Plus, those kind of errors in C can cause buffer overflows, privilege escalation and such.

In a dynamic language it's usually just a halt and a stack-trace.

(And actually there is a move to do exactly what you say --add type checks in dynamic languages. See Dash and Typescript, with their optional type annotations and checks. But if it was possible to optionally have those checks by pure inference, without adding anything to a dynamic language's syntax, most people would jump at it instantly).


You are being too kind. I was expecting some earth shaking discoveries, only to find the author doesn't understand C.


I concur, I wonder honestly whether this is a matter of hubris becoming more important than accuracy.

The accurate fact is that K&R C is a book about C. It is not the end-all, but rather an introduction to the language. Sure, it has thorns. Sure, you'd be a fool to adopt the style from it; this speaks more of the culture of its readership than the book itself, however. The authors are very honest that their samples are an attempt to engage the readers attention in the Language; especially the Ingenue, new-comer, non-Professional C programmer.

To that end, the book succeeds; new C programmers get an introduction, a light read, a good set of nomenclature to understand the topic further, and so on. It is not intended, in spite of the cultural proclivity towards these things, to be "A Bible of C".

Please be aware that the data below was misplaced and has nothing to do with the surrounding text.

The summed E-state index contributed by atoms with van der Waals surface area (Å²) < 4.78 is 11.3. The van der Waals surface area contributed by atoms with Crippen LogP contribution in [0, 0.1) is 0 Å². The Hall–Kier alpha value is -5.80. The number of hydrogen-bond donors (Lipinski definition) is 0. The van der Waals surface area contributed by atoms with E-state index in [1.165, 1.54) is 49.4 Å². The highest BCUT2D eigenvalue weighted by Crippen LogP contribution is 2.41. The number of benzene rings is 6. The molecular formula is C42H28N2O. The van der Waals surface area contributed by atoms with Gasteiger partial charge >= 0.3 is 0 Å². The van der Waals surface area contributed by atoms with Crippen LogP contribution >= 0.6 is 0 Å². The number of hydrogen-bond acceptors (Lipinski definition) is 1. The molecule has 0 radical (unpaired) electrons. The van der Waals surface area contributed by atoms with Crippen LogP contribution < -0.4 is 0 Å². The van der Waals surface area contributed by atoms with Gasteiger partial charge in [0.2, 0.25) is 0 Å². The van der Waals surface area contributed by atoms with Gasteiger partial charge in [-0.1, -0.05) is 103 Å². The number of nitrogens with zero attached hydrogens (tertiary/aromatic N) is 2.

And if it were, no professional C coder worth their salty words these days would be without the New Testament, right alongside K&R on the neglected end of the bookstack, which book is of course: "Advanced C Programming - Deep C Secrets" which explains rather a lot more about the thorns of Professional C, and more, in an equally comfortable manner as both K&R, the Authors of C as well as books about C, have done.

In my opinion, Peter Van Linden has already done to K&R what Zed doesn't seem to have the humility to do; proven its value to the newcomer in becoming one step closer to a professional.


agreed. Once you know C, deep C secrets takes it to a whole new level and is an great body of work. My 3 C books are

1- K&R 2- C Traps and pitfalls 3- Deep C secrets.


Zed and his writings are not to be taken too seriously.


I suspect this one is a diversionary tactic.

I guess Zed Shaw suffers from nerd burnout. As in, a sort of more emotional burnout from having had to deal with them all the time in the past - or at least, that's what I get from some of his writings anyway. So I imagine him popping this stuff in as a sort of early warning system. It's all true enough to be right, and true enough to get his point across, BUT IT'S NOT TRUE ENOUGH FOR A NERD. So any time somebody complains about his strcpy example, or 0-terminated C strings, or whatever, that's his nerd alert. This person is not worth dealing with, and now he can block them, or set up a mail filter to put their email in the junk folder, or whatever, without having had to invest any time in finding this out the long way.